Know your rights during a critical incident


This NBPC Legal Division Advisory is being put out due to possible misunderstandings regarding an agent’s rights when that agent is involved in an agent involved shooting, critical incident or use of force incident. It has been reported that agents have been told by investigators that they are “required” to give a statement regarding such incidents and in the past, some have gone so far as to threaten agents and their representatives with arrest for impeding their investigations because the agent declines to give a statement or wants to talk with their representative before giving a statement. Unfortunately, there are some managers who are equally misinformed and have repeated the same position – telling agents that they are required to give statements to local law enforcement regarding such incidents.

The law is well settled. An agent involved in an incident has absolutely no obligation to provide a statement to law enforcement officials outside the Agency. This has been the law for nearly fifty (50) years, yet this issue seems to resurface every couple of years when we encounter a new group of local law enforcement officials or managers who are ignorant of the law or simply think that their demands override an agent’s constitutional rights.

The Fifth Amendment to the Constitution makes clear that, when questioned by law enforcement, people do not have to give a statement and have the absolute right to remain silent.

In Garrity v. New Jersey, 385 U.S. 493 (1967), the United States Supreme Court addressed the issue of law enforcement officers being compelled to give statements as part of a criminal investigation. In that case, the Court recognized that “policemen, like teachers and lawyers, are not relegated to a watered-­‐down version of constitutional rights.” Unfortunately, that is exactly what some local law enforcement officials and managers are trying to do – to threaten agents and tell them that their Constitutional rights do not apply because you are a law enforcement officer. These bullying tactics are illegal and violate an agent’s civil rights.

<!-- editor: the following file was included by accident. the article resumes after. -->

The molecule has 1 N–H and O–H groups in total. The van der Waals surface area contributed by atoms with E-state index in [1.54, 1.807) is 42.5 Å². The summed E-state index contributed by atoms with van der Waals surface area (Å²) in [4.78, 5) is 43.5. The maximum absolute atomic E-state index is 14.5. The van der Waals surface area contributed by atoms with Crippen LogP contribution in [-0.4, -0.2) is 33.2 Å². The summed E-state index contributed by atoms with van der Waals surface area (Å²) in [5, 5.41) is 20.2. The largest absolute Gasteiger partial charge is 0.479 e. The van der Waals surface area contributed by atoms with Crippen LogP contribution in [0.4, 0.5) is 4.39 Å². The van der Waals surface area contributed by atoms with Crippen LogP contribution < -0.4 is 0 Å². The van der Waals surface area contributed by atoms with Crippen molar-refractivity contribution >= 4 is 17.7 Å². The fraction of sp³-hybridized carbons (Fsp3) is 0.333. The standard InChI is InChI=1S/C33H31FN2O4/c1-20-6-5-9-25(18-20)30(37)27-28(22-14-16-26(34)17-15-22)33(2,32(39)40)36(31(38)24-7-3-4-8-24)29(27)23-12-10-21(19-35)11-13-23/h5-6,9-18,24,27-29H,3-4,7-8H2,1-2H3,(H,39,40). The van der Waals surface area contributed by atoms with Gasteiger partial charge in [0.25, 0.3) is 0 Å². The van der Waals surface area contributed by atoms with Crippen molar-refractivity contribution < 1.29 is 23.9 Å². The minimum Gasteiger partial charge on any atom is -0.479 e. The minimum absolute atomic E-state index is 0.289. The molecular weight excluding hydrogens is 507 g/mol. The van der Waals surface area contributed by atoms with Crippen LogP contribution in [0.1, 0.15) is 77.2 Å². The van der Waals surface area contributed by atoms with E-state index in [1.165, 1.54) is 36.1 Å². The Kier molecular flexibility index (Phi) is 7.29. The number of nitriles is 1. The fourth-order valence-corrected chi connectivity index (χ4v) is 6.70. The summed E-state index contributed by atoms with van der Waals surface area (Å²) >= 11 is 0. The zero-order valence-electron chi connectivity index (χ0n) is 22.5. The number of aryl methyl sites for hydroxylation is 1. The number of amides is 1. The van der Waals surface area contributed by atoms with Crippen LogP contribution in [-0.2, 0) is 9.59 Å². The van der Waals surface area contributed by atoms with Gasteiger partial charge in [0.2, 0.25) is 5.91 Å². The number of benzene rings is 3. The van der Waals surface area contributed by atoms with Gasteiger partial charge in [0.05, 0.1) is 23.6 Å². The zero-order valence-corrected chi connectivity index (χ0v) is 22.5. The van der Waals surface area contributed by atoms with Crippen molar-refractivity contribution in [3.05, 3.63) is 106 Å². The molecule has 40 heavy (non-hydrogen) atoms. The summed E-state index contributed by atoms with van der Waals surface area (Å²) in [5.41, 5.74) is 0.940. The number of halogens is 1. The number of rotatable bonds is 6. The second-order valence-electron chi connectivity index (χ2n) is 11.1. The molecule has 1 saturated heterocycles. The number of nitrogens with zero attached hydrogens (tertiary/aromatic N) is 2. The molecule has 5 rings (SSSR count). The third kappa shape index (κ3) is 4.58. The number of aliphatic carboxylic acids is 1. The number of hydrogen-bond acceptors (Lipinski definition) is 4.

The only time an agent can be compelled to waive their Fifth Amendment privilege is as part of an administrative investigation conducted by the Agency, not as part of any criminal investigation.

State and local agencies and most federal agencies, including the FBI, do NOT have the legal authority to conduct administrative investigations of our agents. If a state, local or other non-­‐CBP investigator is attempting to obtain a statement from one of our agents it is almost certainly part of a criminal investigation.

Only the Agency can compel an agent to answer questions as part of an administrative investigation. When the Agency orders an agent to answer questions as part of an administrative investigation, under threat of insubordination, neither the agent’s answer nor any evidence gained as a result of the agent’s answer may be used against the agent in any criminal proceeding. This is the issue the Supreme Court addressed in Garrity nearly fifty (50) years ago. The law has not changed. You do not give up your rights because you put on the badge and gun and go “10-­‐8.” You are entitled to the very same Constitutional rights that you took the oath to uphold and protect.

The NBPC Legal Division is staffed by 7 Attorneys who specialize in protecting the rights and interests of Border Patrol Agents and support personnel employed by the U.S. Customs and Border Protection, U.S. Border Patrol.